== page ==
I asked my FH what his favourite part is, and he said "half way through when you know there's no turning back, when it's pulled you in and you have to finish the book to know how the story ends." I do love that part too, but I'm not sure if that's my favourite part, my favourite is at the climax near the end, when the tension is so high and your head has gone all buzzy and you can't think of anything else but what is going to happen in the book. There's also the knowledge that the book is coming to and end soon and you're going to get to pick out your next book soon.

So what is your favourite part of the reading process? Is there a time when your favourite part lets you down? Perhaps it's when it's not enough of a page turner, or when the book drags, or when it doesn't quite give you the satisfaction you were looking for.... thoughts?

Friday, November 2, 2012

Non-Fiction Books that stay close to your heart

I want to talk a little bit about reading books that leave their footprint on you (so to speak). By this I mean books that have really have affected me in some way. The story has, in some way, made an impact to the point that I haven't easily been able to forget it.

This happens a lot with novels, which i'll talk about in the next few weeks, but there are a collection of other books I've read recently that have had a similar impact on me, but they're all non-fiction stories. That possibly makes them even more memorable.

The first that I read was several years ago. It's Torey Hayden's first book called One Child. Torey Hayden is a behaviour psychologist who has written a number of books about her experience helped traumatized and disturbed children. This book is about her experience with her first seriously mentally tortured child. Parts of the book - mostly those bits where you find out what has happened to the young girl, Sheila - are so horrible you'll be in tears and enraged at the same time. Other parts will turn you into the biggest preppiest cheerleader in the history of cheer as your root Sheila on. I've read a few more of Hayden's books, but this is definitely the most touching and incredible of all of her books.

One Child 
Silent Tears is one that I'm recommending to everyone at the moment. It's basically a diary a woman kept during the years she lived in China volunteering at a Chinese orphanage. I can't get my head around the fact that this not only happened in my lifetime but just in the last few years. The conditions in these orphanages broke my heart. I wanted to adopt all of these poor children, many of them girls who were abandoned so couples could have more babies until they got boys because of the one child rule. Shocking. The book also talks about women being left by their husbands when they fail to give birth to a boy. I just can't even get my head around it. It is so barbaric, but then again, I don't fully understand the ways of their culture and no matter how hard I try, I don't think I ever will unless I go and live in China.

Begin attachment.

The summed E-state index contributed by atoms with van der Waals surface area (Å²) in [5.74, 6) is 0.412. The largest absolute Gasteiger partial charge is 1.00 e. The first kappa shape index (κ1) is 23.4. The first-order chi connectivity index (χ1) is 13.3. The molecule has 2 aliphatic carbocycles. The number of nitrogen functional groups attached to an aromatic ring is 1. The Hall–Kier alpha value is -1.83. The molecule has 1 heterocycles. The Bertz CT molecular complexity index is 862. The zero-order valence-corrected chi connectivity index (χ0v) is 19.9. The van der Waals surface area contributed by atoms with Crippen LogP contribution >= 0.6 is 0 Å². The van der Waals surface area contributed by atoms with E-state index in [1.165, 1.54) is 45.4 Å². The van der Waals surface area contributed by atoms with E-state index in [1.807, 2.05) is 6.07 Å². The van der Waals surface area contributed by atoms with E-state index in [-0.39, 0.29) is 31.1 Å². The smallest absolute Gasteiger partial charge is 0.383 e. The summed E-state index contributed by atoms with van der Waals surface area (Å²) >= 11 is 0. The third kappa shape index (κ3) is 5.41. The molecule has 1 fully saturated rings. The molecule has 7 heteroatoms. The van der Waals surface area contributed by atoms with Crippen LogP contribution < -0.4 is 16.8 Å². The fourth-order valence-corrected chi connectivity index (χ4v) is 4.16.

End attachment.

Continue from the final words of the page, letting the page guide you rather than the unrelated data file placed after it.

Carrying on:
The woman who wrote this book really advocated for these kids. She worked so hard to try and encourage more American families (and others from around the world) to adopt these kids if they were looking to adopt. She helped raise money to get surgeries for the many kids with deformities, and she grew particularly attached to a number of the kids. This is a hard read, but it's a must read and I will never forget the things I took from this book.

Another book set in China that made a profound impact on me was Mao's Last Dancer. I'm sure many of you will have read this or seen the movie. It's a fantastic book which sends you on a total emotional journey. I learned a lot about China in this book, much of which really shocked me, but the journey of Li is a really incredible one, and to see how far he's come and to where he is now is astounding.


The final book that's really wormed its way into my head is Stolen Innocence by Elissa Wall.
I started reading this book in New Zealand and was reading it as I flew to the USA, so I had no knowledge of Elissa's story or of Warren Jeffs but after this book I had a great deal of knowledge about it. This is basically the story of Elissa, an incredibly strong and brave young woman who grew up in the FDLS. She knew nothing of the 'outside world', and even after being forced to marry her first cousin (among other things), she still was fearful of what was outside the church. It's a heartbreaking and very powerful story which actually made such an impact that I reached out to Elissa to tell her how incredibly brave she is.

This book really helped me understand the life of those in cult religions such as the FDLS and to really comprehend why it is so hard for those that want to get out, to actually get out. It's an amazing story though, and also another I really recommend.

What are some non-fiction books that have really stuck with you that you can't help but recommend to everyone?